Most damaging wildfires are caused by humans, usually accidentally; downed power lines, ruptured gas mains, campfires, sparks near roadways caused by traveling vehicles, discarded cigarettes, and arson are common culprits. The principal natural cause of wildland ignitions is lightning—a major feature of the season in 2020.
Human-caused ignitions occur in places where humans are, but lightning can strike anywhere in the wildlands. It can spark multiple ignitions in remote areas and these can grow together to form huge wildfires before suppression can be attempted. In August, intense lightning storms ignited numerous wildfires across California, Oregon, and Washington. A growing La Niña and moisture remnants from Tropical Storm Fausto fueled the weather system of the California coast that brought the lightning. These massive storms produced an enormous number of lightning strikes, perhaps 12,000 of them, but delivered little or no rain with them to quell the resulting ignitions. On average, more than 10,000 lightning-caused fires are reported annually in the U.S.
Is Climate Change to Blame?
Will the number of lightning-caused fires increase? Maybe, as temperatures rise, more lightning storms may occur. More certain is that, as temperatures increase, many areas of the country characterized by dry climates will get drier. A lot of recent wildfire-climate research has focused on the dependence of annual area burned to aridity.
While there are various metrics for dryness, one that shows high correlation to wildfire is called vapor-pressure deficit, or VPD for short. The term is a measure of the difference between how much moisture can be in the atmosphere before it saturates and how much moisture there actually is. As climate change continues and as air temperatures increase, the amount of vapor that can be in the atmosphere increases exponentially. But because of regional weather patterns the amount of moisture that actually exists is less, and the deficit (VPD) has been growing. But there has to be more to the story, as some rain will have to fall to grow new fuel to replace what has burned.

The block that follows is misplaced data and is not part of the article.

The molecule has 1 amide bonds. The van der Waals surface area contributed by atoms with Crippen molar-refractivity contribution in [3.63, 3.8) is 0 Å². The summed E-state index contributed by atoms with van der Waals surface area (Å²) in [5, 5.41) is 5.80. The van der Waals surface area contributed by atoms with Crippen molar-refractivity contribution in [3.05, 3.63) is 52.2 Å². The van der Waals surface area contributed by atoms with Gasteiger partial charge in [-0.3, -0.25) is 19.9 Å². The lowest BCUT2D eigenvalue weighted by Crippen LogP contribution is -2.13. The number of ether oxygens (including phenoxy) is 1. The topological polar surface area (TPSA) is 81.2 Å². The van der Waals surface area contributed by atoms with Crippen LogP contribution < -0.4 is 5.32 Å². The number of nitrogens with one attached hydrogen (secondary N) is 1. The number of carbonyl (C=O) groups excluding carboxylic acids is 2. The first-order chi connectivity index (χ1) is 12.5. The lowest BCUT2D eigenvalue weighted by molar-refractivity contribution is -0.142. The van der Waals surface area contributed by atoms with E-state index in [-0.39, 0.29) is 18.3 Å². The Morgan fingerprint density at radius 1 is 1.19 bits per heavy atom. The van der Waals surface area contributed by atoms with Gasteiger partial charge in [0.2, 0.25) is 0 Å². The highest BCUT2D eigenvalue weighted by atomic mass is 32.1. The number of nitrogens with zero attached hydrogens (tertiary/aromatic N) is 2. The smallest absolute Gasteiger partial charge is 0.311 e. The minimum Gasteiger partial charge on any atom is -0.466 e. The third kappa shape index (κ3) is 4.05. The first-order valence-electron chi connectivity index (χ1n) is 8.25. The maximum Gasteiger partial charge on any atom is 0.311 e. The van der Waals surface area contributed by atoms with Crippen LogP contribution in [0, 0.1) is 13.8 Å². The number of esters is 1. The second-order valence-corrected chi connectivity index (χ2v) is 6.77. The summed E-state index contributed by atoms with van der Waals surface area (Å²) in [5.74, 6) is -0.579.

El Niño and La Niña have been providing that ideal pattern of climate variability for vegetation growth and fuel conversion, respectively. Since 1970, this global climate controlling tandem has been amplifying and becoming more frequent. There have been four big El Niño/La Niña events since 1972. The last one before that was in 1902. The most recent and strongest was in 2015-16 and could have paved the way for the most recent active wildfire period.
Studies now are showing that climate change may exacerbate the effects of this one-two punch, if not make the punch itself more powerful. The high-pressure ridge that develops over the Western U.S. during La Niñas and promotes the drying also enhances Santa Ana winds; it can also bring storms within lightning striking distance of the West Coast as we saw happen in August of this year.
When Conditions Align
Together, weather, human activity, and fuel availability control wildfire activity. Weather drives the growing season and determines how dry those fuels will be during fire season, which affects their ignitability. Environmental conditions and the severity of wildfire seasons exhibit similar inter-seasonal variability. In some years, such as 2020, the contributing factors align to foment the conditions for extremely bad wildfire seasons to occur, while in other years such as 2019 they don’t. The most dangerous part of any season is generally the fall, when fuel has had ample opportunity to dry out and seasonal winds are at their most active.
Despite continued development within the Wildland/Urban Interface (WUI) most wildfires still occur away from concentrations of exposure and large fires often result in little in the way of losses. Huge “giga” wildfires may seem like a recent phenomenon, but recent history is not necessarily as record-breaking as it may seem. Apples-to-apples comparisons of fires from the distant past and today are difficult because landscape, vegetation, fire suppression practices, and the amount of property in wildlands have changed. But as serious as the 2017, 2018, and 2020 wildfire seasons may look, they are not as bad as many other years since 1850, at least in terms of acres burned and lives lost.
Listen to the AIR webinar “Impacts of Climate Change and Forest Management on the Western Wildfires”